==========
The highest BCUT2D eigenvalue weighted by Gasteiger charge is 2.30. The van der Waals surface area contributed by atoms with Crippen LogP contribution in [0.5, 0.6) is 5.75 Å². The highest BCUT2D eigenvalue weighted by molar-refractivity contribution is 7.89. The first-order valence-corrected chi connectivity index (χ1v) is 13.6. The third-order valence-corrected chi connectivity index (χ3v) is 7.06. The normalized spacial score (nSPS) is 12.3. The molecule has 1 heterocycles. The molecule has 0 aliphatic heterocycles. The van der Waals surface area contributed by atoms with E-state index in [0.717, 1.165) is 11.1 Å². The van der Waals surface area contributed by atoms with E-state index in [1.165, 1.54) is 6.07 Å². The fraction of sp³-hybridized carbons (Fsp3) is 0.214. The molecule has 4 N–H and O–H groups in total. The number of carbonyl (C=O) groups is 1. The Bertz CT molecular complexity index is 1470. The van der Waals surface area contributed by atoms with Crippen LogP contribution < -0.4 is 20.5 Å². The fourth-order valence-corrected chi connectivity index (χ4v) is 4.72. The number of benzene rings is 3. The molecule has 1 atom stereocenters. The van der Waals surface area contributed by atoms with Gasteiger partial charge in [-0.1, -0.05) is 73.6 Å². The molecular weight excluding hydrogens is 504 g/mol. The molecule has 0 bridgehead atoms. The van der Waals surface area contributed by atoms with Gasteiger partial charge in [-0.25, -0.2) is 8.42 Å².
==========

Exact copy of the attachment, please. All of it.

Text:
The highest BCUT2D eigenvalue weighted by Gasteiger charge is 2.30. The van der Waals surface area contributed by atoms with Crippen LogP contribution in [0.5, 0.6) is 5.75 Å². The highest BCUT2D eigenvalue weighted by molar-refractivity contribution is 7.89. The first-order valence-corrected chi connectivity index (χ1v) is 13.6. The third-order valence-corrected chi connectivity index (χ3v) is 7.06. The normalized spacial score (nSPS) is 12.3. The molecule has 1 heterocycles. The molecule has 0 aliphatic heterocycles. The van der Waals surface area contributed by atoms with E-state index in [0.717, 1.165) is 11.1 Å². The van der Waals surface area contributed by atoms with E-state index in [1.165, 1.54) is 6.07 Å². The fraction of sp³-hybridized carbons (Fsp3) is 0.214. The molecule has 4 N–H and O–H groups in total. The number of carbonyl (C=O) groups is 1. The Bertz CT molecular complexity index is 1470. The van der Waals surface area contributed by atoms with Crippen LogP contribution < -0.4 is 20.5 Å². The fourth-order valence-corrected chi connectivity index (χ4v) is 4.72. The number of benzene rings is 3. The molecule has 1 atom stereocenters. The van der Waals surface area contributed by atoms with Gasteiger partial charge in [-0.1, -0.05) is 73.6 Å². The molecular weight excluding hydrogens is 504 g/mol. The molecule has 0 bridgehead atoms. The van der Waals surface area contributed by atoms with Gasteiger partial charge in [-0.25, -0.2) is 8.42 Å².